Gregory reported an increase in financial need among families in the community.
“We’ve seen more requests for scholarships than we’ve ever seen,” she said.
Allison Bolgiano, executive director at the Children’s Discovery Center, stated that the facility was “operating at maximum capacity” to meet childcare needs for working families.
The Children’s Discovery Center increased the number of classes and hired additional staff, Bolgiano said. The facility also provided 6,000 meals to children since September, she added.
The pandemic affected finances for families at the Sublette County Sexual Assault and Family Violence Task Force (SAFV), stated Robin Clover, executive director. A “huge percentage” of the agency’s clients lived in poverty or were eligible for Temporary Assistance for Needy Families (TANF) funds, Clover explained.
Clover emphasized COVID-19’s effect on mental health. The pandemic unleashed fear and uncertainty, and the “barriers” created by public health orders compounded people’s struggle with mental health issues, Clover said. While she understood and appreciated the need for masks, she said that her clients “needed to see smiles” again, she explained.
The Pinedale Fine Arts Council pared back its Soundcheck Summer Music Series this year due to COVID, stated Kari DeWitt, executive director. Soundcheck hosted five shows with 400 people attending under social distancing guidelines.
DeWitt told the council she was pleased Pinedale was able to host arts in town as events across the country were canceled.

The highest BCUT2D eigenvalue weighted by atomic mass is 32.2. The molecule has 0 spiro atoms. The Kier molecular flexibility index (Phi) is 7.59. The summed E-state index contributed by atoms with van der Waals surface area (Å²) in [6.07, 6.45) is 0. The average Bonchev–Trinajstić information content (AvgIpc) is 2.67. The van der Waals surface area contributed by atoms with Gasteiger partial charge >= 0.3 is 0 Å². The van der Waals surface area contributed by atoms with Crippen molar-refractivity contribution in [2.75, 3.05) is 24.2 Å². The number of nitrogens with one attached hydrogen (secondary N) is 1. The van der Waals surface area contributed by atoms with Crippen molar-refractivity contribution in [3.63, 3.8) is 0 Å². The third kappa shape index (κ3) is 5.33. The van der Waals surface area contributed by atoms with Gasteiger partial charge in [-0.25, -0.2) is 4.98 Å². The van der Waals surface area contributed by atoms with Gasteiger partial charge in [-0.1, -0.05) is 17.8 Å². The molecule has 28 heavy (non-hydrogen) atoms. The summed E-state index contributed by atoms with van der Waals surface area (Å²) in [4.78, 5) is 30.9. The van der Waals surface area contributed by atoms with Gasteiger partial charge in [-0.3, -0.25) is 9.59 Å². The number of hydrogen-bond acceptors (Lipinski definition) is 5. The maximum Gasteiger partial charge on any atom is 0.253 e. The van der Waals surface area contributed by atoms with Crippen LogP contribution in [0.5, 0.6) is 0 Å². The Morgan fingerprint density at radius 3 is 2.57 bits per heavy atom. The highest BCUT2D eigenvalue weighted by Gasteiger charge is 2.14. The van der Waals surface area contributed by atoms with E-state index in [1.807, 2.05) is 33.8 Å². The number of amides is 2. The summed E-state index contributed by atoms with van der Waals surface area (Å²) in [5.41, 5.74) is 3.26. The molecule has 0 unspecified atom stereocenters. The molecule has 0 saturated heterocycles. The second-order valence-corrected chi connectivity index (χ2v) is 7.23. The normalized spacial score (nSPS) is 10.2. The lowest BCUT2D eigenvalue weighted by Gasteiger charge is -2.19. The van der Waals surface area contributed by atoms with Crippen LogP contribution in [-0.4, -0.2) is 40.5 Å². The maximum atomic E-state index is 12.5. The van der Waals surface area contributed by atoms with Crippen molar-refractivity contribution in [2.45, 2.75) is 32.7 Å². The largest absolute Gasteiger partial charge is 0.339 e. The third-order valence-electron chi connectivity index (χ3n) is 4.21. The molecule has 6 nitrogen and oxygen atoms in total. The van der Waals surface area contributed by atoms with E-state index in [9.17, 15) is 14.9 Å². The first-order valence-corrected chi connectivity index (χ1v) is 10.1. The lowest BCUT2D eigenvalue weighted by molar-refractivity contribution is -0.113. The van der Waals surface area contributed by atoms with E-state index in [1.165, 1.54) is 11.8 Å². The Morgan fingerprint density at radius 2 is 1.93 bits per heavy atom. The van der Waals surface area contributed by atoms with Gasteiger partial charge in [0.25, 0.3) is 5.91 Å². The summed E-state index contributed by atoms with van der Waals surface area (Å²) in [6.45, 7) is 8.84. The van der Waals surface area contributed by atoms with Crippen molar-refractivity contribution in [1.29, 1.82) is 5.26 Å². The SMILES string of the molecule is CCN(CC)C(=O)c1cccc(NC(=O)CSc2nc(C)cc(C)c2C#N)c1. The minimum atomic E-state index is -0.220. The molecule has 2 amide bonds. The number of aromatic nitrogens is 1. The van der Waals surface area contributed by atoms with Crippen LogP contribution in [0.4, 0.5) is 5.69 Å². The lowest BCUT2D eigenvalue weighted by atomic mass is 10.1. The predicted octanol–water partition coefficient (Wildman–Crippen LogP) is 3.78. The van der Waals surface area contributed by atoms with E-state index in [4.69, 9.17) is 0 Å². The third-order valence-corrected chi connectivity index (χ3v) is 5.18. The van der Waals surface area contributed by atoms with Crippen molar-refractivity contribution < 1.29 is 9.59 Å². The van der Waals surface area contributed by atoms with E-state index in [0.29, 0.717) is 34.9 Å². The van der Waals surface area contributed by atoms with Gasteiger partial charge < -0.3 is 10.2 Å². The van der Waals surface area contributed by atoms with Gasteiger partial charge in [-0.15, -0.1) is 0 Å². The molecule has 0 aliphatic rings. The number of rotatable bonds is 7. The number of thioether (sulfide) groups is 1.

“A lot of the artists said (Soundcheck) was their only venue this summer,” DeWitt said.
Rendezvous Pointe Senior Center closed in March to protect vulnerable citizens, said executive director Paul Jensen. In July, the facility reopened with a wide variety of restrictions to enforce public health orders. When COVID-19 “surged” in early December, Rendezvous Pointe shut down again and remains closed, said Jensen.
Fear surrounding the pandemic significantly reduced the number of people receiving meals at the facility when it was open, Jensen explained. The center averaged 60 to 65 pick-up and home-delivered meals per day, he said.
Rendezvous Pointe continues to partner with the Wyoming Department of Health’s Home Services Program to provide personal care and services that allow senior citizens to remain at their homes, Jensen added.
The center offered various classes through its activities program, a “critical” service to senior citizens’ health and wellness, Jensen said. Rendezvous Pointe served 550 clients through its activities program over the year, Jensen reported.
Pinedale managed to host the annual Green River Rendezvous Days in the midst of a pandemic, said Sam Harnack, Main Street Pinedale’s program manager.
Rendezvous was “wildly successful” despite the challenges in planning a large event with multiple restrictions in place and the constant possibility of cancellation.
Funding from the town helped the agency purchase supplies, a generator and create advertising for Rendezvous.
Harnack also counted the High Altitude Farmer’s Market remaining open all summer as a success.